My Life with Lymphedema

Abbe Buck Hann
3 min readMar 2, 2023

March 6th is World Lymphedema Day. Many of the Three Million plus throughout the world do celebrate the day, grateful that they are alive and more grateful that they have compression that keeps the disease at bay. Many of us have what is hyped as “body dysmorphia”. I think that’s the term. This is when your legs are so full of water they are pockets and they bunch up to your torso on uneven section until they weigh roughly maybe 30 liters or more into themselves.

Our disease is a water-borne one. Our Lymph nodes are unable to work due to us having a snafu in breast cancer or other surgeries or other disorders. Once the lymph nodes, our bodies “cleaner upper” stop working, we begin to retain vast amounts of water our bodies would otherwise flush. No, sorry, Lasix is not going to work here. The fact is it would hurt us! Without the help of special wrapping and pumps to drain the fluid, and further wrapping or compression garments to keep the growing water at bay, we with Lymphedema have the potential to weigh up to one thousand pounds or more (my top weight was 410. I could not figure out why until my diagnosis.)

We celebrate this day because we know our malady and we know we have ways to live with it. We are better know in 2023 because of the passage of The Lymphedema Treatment Act. Thanks to the tireless efforts of LTA President Heather Ferguson and her team across the US, all on Medicare and Medicaid will be eligible for compression garments in 2024. This was a Herculean task, and not once in twelve years did Heather Ferguson, Sarah Bramblett, Bill McCann, Cindy Cronick or any of the hundreds of advocates ever stop seeking visibility for our disease. The fine actress Kathy Bates, who has had Lymphedema for several years, is an advocate who speaks before Congress and the Senate about her Lymphedema and other diseases which are rare which may be eradicated with more research and testing. Kathy works with William Reppicci of LR&EN.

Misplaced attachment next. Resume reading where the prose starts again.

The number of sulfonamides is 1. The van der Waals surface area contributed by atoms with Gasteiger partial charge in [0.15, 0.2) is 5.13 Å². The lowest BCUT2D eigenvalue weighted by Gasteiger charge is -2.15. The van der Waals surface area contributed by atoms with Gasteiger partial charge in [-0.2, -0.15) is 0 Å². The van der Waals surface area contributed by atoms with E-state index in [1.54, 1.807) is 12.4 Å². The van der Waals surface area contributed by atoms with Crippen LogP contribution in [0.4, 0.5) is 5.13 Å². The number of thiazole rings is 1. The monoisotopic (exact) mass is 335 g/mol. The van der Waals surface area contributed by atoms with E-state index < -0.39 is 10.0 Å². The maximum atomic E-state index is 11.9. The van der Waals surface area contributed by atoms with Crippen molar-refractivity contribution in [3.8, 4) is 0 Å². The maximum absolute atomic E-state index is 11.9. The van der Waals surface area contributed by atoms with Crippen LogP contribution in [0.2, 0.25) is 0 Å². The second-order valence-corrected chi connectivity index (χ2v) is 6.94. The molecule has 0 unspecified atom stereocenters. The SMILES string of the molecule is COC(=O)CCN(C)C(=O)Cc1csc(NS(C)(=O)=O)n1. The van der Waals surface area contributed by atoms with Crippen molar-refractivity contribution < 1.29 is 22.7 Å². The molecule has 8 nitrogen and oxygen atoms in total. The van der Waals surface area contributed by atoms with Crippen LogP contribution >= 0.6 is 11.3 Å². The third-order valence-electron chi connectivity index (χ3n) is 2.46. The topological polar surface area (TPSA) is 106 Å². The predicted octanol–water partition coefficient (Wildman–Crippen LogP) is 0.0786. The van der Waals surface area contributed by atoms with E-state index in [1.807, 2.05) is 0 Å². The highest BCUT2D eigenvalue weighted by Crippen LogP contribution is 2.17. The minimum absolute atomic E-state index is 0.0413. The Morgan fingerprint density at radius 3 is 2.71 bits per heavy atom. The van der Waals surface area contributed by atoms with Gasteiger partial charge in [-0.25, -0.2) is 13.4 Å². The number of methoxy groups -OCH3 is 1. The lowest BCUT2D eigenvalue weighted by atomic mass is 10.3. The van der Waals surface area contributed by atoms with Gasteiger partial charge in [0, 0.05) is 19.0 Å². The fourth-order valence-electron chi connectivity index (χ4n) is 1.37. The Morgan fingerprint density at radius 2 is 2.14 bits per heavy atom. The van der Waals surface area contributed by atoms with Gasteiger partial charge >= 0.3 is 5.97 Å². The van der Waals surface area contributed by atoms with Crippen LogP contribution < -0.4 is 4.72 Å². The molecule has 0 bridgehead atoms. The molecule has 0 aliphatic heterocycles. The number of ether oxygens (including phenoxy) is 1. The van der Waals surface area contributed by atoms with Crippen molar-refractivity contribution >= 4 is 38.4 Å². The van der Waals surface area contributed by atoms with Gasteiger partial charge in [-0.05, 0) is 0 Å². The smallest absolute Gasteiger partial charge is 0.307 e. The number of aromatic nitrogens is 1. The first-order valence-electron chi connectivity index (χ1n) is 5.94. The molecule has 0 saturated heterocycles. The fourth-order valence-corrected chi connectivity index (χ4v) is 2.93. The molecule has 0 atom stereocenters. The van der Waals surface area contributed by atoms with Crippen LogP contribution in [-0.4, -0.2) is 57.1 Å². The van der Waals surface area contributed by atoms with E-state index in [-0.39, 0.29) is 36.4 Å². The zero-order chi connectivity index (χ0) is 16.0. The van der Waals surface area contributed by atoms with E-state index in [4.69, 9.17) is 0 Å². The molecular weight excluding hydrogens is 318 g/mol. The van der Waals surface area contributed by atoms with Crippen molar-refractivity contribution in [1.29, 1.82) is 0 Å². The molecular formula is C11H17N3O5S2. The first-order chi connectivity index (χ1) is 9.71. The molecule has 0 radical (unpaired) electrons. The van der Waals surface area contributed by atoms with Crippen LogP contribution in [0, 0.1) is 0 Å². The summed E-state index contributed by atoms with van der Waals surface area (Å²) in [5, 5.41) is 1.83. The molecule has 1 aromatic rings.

I have lost some of my water (110 pounds of it!) I’m a happy warrior, nearly 67 with two failed back surgeries, a bionic left hip and two full knee replacements under my belt.

My lymphedema came with my second spinal fusion, which was a bust. (thanks, doc.) My endocrinologist, whom I met about five or six years ago in a wheelchair with my husband saw my ankles were about as big as my feet. She said that I had Lymphedema. Dr Jennifer Kirby is one of the good ones. A noted Endocrinologist at the hospital at the University of Virginia, she and my GP Dr Scott Ross (before he relocated to South Carolina) Dr Aditya Sharma, Cardiologist from UVA who handles my Lymphedema and Powell’s Physical Therapy Sherri and Kelly who helped pump my water, showed my husband William how to wrap me, and taught us all about compression five years ago.

I believe If I had not found these people, and started to wear my custom Juzo compression garments for 14 hours every day, I am certain I would weigh 600 pounds as I am wrong this. I would bet money on it.

A doctor I met in passing gave me her opinion on Lymphedema. She compared our bodies to WWII’s Bikini Atoll and we were hit by a nitrogen bomb. So our bodies with #Lymph live with the ravages of that bomb since 1945. But WE DO LIVE and embrace our #WorldLymphedemaDay!

Lymphedema Treatment Act (I am an advocate)

Kathy Bates, LE&RN

Abbe Buck Hann

#BitchyCripple on FB



Abbe Buck Hann

My profile: I am Jewish. All Ashkenazi Jews have suffered mightily from inherent guilt, from generation to generation. I have lived with this guilt since 1956.